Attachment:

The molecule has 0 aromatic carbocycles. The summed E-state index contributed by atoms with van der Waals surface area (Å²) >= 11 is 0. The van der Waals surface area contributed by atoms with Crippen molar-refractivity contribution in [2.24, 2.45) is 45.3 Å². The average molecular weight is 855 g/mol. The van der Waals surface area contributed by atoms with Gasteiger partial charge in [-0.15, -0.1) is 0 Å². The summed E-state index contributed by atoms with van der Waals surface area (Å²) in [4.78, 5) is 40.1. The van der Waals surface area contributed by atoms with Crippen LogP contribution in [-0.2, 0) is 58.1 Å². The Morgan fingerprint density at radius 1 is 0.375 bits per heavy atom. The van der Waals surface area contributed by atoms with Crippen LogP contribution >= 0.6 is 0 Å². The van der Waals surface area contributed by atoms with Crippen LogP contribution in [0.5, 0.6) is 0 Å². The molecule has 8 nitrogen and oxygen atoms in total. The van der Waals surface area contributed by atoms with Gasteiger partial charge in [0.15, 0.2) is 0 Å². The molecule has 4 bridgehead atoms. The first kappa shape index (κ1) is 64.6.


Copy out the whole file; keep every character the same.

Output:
The molecule has 0 aromatic carbocycles. The summed E-state index contributed by atoms with van der Waals surface area (Å²) >= 11 is 0. The van der Waals surface area contributed by atoms with Crippen molar-refractivity contribution in [2.24, 2.45) is 45.3 Å². The average molecular weight is 855 g/mol. The van der Waals surface area contributed by atoms with Gasteiger partial charge in [-0.15, -0.1) is 0 Å². The summed E-state index contributed by atoms with van der Waals surface area (Å²) in [4.78, 5) is 40.1. The van der Waals surface area contributed by atoms with Crippen LogP contribution in [-0.2, 0) is 58.1 Å². The Morgan fingerprint density at radius 1 is 0.375 bits per heavy atom. The van der Waals surface area contributed by atoms with Crippen LogP contribution >= 0.6 is 0 Å². The van der Waals surface area contributed by atoms with Crippen LogP contribution in [0.5, 0.6) is 0 Å². The molecule has 8 nitrogen and oxygen atoms in total. The van der Waals surface area contributed by atoms with Gasteiger partial charge in [0.15, 0.2) is 0 Å². The molecule has 4 bridgehead atoms. The first kappa shape index (κ1) is 64.6.